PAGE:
Driver shortage means opportunity
Apr 1, 2004 12:00 PM, Editorial By Charles E Wilson
WITH the economy growing and truck fleets busier by the day, this industry should be generating new jobs in the United States by the tens of thousands. That's not happening, though, for a variety of reasons.
Job opportunities certainly are there. Many tank truck carriers report that they need 10% to 15% more drivers to meet current shipper demand. Tank cleaners are in short supply at many wash racks, according to tank cleaning facility managers.
In comments after a press conference at the Mid-America Trucking Show in March, Mack Trucks President and CEO Paul Vikner said the truck builder's dealers need at least 800 mechanics and technicians immediately. The Mack dealers certainly aren't alone in facing a shortfall of skilled personnel.
All indications suggest that worker shortages in the trucking industry will only get worse in coming years. The truck driver shortage is a particular concern, because they are the largest single employment segment of the industry. Tank truck carriers alone employ an estimated 200,000 drivers.
Even more alarming is the aging of the driver force. There's a lot of gray hair. Many tank truck fleets report that the average age of drivers approaches 55 and is rising.
Lifestyle changes seem to have had a big impact on driver supply. People want to be home every night with their families, and other employment choices make that possible. They don't want to be absentee parents.
Truck driving is no longer glamorous, and that is hurting efforts to recruit new people. It is seen as a hard, dirty, thankless job. Basically, it's become a secondary job choice.
Unintentionally, the new hours-of-service rules may be making the job even less appealing. Some drivers report that they no longer have time for meal breaks. Worse, they can't stop to take a nap if they are tired once the clock starts on their shift. The HOS rules were supposed to eliminate fatigued driving, but they may be making it worse.
Pay is too low to offset the lifestyle issues, and the new HOS rules have aggravated the problem. Under the new rules, drivers have one hour less of work each shift. They've also lost productive driving time due to loading delays and other issues. That's money out of their pockets.
Based on an unscientific survey of tank fleets, pay levels for company drivers currently range from $30,000 to $75,000. Owner-operator settlements are in the $120,000 to $130,000 range.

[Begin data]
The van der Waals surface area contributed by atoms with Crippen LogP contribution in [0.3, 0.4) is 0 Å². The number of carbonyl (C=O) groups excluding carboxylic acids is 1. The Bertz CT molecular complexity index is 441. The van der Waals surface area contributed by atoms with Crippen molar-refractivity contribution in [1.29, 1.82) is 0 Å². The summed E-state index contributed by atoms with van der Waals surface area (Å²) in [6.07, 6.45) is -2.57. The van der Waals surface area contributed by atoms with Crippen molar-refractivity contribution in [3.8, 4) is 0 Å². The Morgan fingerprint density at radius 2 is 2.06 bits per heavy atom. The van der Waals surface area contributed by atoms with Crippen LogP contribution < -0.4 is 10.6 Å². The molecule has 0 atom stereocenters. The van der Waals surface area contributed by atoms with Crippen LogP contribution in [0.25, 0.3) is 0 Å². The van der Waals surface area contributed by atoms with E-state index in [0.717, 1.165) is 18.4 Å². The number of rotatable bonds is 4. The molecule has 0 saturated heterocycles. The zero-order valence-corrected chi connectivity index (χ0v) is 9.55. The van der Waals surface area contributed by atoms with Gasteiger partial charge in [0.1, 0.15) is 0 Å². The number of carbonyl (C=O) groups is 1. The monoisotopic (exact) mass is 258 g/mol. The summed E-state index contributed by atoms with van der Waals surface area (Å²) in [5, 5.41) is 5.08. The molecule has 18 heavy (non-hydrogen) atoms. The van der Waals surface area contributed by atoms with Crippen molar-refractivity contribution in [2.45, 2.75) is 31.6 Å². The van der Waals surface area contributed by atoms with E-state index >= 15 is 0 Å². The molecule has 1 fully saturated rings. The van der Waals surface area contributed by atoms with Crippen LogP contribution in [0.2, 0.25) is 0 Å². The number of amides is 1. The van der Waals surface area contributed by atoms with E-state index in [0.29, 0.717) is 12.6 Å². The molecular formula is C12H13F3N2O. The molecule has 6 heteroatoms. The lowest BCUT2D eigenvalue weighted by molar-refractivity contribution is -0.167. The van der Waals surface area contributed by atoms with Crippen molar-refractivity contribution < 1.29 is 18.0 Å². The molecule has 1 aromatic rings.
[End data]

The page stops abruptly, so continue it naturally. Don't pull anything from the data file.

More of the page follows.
Pay is such an issue that quite a few individuals signed up to drive tank trucks in Iraq for Halliburton subsidiary Kellogg Brown & Root. In recent weeks, we've seen how risky that job can be. That's desperation.
In order to offset the lifestyle issues, tank truck fleets in this country need to offer driver pay averaging $75,000 to $80,000. Owner-operator settlements also need to be significantly higher. And that's just a beginning.
Operations need to be modified to ensure that drivers have the opportunity for more time at home. This may mean more regional activity or more relay operations. Every effort should be made to maximize the amount of miles a driver can run on each shift.
Customers must support the effort to improve driver conditions. This starts with paying substantially higher rates to cover pay increases. Customers also need to become more accommodating. They need to work with carriers to eliminate loading and unloading delays and address other issues that hurt driver productivity.
This is a golden opportunity for tank truck carriers if the industry stays united. The driver shortage means capacity already is constrained. Fleets are turning down or delaying loads, which means shippers aren't in the driver seat. It would be best to keep capacity tight and let cargo sit. That's the only way to ensure that driver conditions improve.
Finally, tank fleet managers need to take a hard look at recruiting strategies to attract the drivers of tomorrow. What will it take to draw younger people into this industry? The answer will determine the future of tank trucking.
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